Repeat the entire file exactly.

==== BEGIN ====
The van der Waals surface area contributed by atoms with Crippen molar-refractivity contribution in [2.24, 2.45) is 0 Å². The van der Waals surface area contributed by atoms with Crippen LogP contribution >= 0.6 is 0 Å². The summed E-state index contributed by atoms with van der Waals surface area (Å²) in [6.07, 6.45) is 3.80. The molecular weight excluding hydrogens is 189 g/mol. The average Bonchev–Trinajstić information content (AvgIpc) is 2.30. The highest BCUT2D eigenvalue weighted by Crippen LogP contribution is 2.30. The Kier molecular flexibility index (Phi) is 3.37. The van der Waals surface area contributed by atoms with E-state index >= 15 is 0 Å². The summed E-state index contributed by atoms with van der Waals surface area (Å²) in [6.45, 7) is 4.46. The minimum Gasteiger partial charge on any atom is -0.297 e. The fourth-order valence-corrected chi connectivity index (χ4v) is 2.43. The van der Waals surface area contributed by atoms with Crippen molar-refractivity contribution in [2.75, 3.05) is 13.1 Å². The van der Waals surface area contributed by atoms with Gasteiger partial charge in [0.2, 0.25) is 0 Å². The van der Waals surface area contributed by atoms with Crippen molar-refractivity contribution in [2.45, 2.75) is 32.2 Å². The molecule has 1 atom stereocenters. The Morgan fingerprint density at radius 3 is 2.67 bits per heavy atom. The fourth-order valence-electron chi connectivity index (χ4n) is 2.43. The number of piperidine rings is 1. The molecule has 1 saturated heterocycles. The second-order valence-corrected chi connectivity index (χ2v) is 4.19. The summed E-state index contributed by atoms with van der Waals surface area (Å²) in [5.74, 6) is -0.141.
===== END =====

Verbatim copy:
The van der Waals surface area contributed by atoms with Crippen molar-refractivity contribution in [2.24, 2.45) is 0 Å². The van der Waals surface area contributed by atoms with Crippen LogP contribution >= 0.6 is 0 Å². The summed E-state index contributed by atoms with van der Waals surface area (Å²) in [6.07, 6.45) is 3.80. The molecular weight excluding hydrogens is 189 g/mol. The average Bonchev–Trinajstić information content (AvgIpc) is 2.30. The highest BCUT2D eigenvalue weighted by Crippen LogP contribution is 2.30. The Kier molecular flexibility index (Phi) is 3.37. The van der Waals surface area contributed by atoms with E-state index >= 15 is 0 Å². The summed E-state index contributed by atoms with van der Waals surface area (Å²) in [6.45, 7) is 4.46. The minimum Gasteiger partial charge on any atom is -0.297 e. The fourth-order valence-corrected chi connectivity index (χ4v) is 2.43. The van der Waals surface area contributed by atoms with Crippen molar-refractivity contribution in [2.75, 3.05) is 13.1 Å². The van der Waals surface area contributed by atoms with Gasteiger partial charge in [0.2, 0.25) is 0 Å². The van der Waals surface area contributed by atoms with Crippen molar-refractivity contribution in [2.45, 2.75) is 32.2 Å². The molecule has 1 atom stereocenters. The Morgan fingerprint density at radius 3 is 2.67 bits per heavy atom. The fourth-order valence-electron chi connectivity index (χ4n) is 2.43. The number of piperidine rings is 1. The molecule has 1 saturated heterocycles. The second-order valence-corrected chi connectivity index (χ2v) is 4.19. The summed E-state index contributed by atoms with van der Waals surface area (Å²) in [5.74, 6) is -0.141.